Urgency in the workplace has crucial uses — and some destructive misuses.
Yes, urgency may be exactly what’s needed to confront an actual emergency, serious risk, or persistent negative circumstance. But too many managers and senior leaders respond to urgency by putting up a Teflon shield, as if to say, “It’s not my problem, and I won’t let it affect me.”
It’s possible that the team leader truly doesn’t care, or that he’s actually unaware of what’s happening, or even that he’s operating like the proverbial duck: calm on the surface, but paddling like hell underneath to fix the problem.
Ignorance Isn’t Always Bliss
When a team leader deflects urgency, his colleagues can become both frustrated and untrusting. They assume he doesn’t care about their problems or the fact that they depend on his team’s work. There are few things more aggravating to a dedicated employee than someone who avoids taking action on a problem that’s been brought to their attention, especially if the only action necessary is finding the right person to deal with it.
Sometimes a leader won’t acknowledge a problem to his team members in order to protect them from outsiders or because he thinks they’ll do their jobs better if they’re not disrupted by negative feedback. But when team members later learn about the problem from others, they may wonder if their leader is out of touch with reality. Eventually, they’ll question his judgment altogether.
Ignore the Fire Alarm and You Might Get Burned
Even worse, some teams intentionally try to distance themselves from a problem: “If we act like everything’s fine, people will start to believe it, and they’ll stay out of our business.” At some point colleagues may feel the need to build shadow processes, or may hold private pre- and post-meeting gatherings to talk about the “real” situation without the stonewalling team.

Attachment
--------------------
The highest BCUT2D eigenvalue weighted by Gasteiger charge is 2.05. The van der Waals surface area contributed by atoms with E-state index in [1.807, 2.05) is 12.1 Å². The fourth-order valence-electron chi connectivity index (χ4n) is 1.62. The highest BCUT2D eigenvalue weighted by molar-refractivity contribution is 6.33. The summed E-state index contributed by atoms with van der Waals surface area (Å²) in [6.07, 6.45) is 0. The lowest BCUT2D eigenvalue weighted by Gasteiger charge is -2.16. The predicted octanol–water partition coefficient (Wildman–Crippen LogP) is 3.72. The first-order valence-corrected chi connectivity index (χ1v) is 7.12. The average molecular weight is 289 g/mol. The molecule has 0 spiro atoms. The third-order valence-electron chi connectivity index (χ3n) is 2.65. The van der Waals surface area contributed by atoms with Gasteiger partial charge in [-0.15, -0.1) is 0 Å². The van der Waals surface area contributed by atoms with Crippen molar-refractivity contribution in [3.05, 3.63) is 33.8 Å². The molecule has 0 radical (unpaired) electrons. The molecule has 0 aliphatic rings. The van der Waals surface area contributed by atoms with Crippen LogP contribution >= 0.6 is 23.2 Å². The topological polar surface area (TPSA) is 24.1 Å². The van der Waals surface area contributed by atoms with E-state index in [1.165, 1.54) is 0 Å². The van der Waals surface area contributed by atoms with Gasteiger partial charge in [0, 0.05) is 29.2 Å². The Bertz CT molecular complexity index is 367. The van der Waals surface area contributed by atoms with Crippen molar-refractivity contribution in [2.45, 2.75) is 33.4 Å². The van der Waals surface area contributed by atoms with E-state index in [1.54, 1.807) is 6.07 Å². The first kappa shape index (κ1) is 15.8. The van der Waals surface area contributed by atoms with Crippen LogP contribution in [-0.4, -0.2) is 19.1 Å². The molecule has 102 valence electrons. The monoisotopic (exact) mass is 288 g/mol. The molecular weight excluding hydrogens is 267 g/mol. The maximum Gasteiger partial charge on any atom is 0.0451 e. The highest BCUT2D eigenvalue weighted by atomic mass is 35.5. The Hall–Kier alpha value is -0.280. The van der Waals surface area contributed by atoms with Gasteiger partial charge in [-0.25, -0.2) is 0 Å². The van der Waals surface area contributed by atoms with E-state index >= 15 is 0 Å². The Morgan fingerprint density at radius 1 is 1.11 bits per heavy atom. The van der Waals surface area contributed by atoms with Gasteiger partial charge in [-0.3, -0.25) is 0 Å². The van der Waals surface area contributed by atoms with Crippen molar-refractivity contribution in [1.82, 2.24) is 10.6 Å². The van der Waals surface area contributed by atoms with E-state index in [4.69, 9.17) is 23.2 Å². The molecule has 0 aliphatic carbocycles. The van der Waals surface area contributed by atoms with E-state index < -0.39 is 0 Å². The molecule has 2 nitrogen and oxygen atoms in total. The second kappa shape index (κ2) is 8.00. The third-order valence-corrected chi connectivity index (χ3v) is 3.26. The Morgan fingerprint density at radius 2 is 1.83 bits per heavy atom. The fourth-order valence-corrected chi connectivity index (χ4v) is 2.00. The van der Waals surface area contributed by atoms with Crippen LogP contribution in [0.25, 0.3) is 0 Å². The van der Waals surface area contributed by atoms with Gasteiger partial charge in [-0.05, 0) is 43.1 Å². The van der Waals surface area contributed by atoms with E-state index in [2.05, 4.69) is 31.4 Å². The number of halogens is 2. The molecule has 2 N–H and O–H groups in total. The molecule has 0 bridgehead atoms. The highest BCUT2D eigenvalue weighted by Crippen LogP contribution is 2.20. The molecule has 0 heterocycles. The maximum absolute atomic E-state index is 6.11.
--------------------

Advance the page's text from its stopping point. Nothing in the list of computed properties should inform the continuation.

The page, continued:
When teams don’t come to the table with their game faces on and a true willingness to collaborate, the avoiders can actually become the face of the problem — and of other problems — even if they aren’t the cause of the original problem.
When Haste Makes Waste
A leader’s bias toward urgency can be equally destructive. Leaders who act as if everything is urgent are often perceived like the boy who cried wolf — people start tuning them out and become less interested, not as supportive, and, ultimately, even uncooperative. And if the leader considers all her issues to be urgent, but never treats others’ issues as similarly imperative, she won’t be perceived as a team player.
Leaders who are used to getting their way often dial up the urgency to focus attention on their concerns or their teams. More often, though, they’re so personally uncomfortable if their issues remain unresolved that they execute too quickly just to clear their desks.
Urgent managers who behave this way don’t consider other participants’ needs, or ask other employees for their opinions. They behave unilaterally because it’s the fastest way to finalize things — even if the resolution isn’t optimal. They often have no idea that their actions aren’t beneficial to the rest of the organization, or that their very decisiveness and single-mindedness is the source of others’ dissatisfaction and dissension.
Finding the Balance
So what’s the right amount of urgency? And how can you get there? Know what the underlying principles are in your business culture, and be mindful of the needs and expectations of both internal and external customers. And be sure to return often to those relationships for feedback to learn how well your approach is working — for you and for them.
This article was syndicated from Business 2 Community: The Pros and Cons of Urgency
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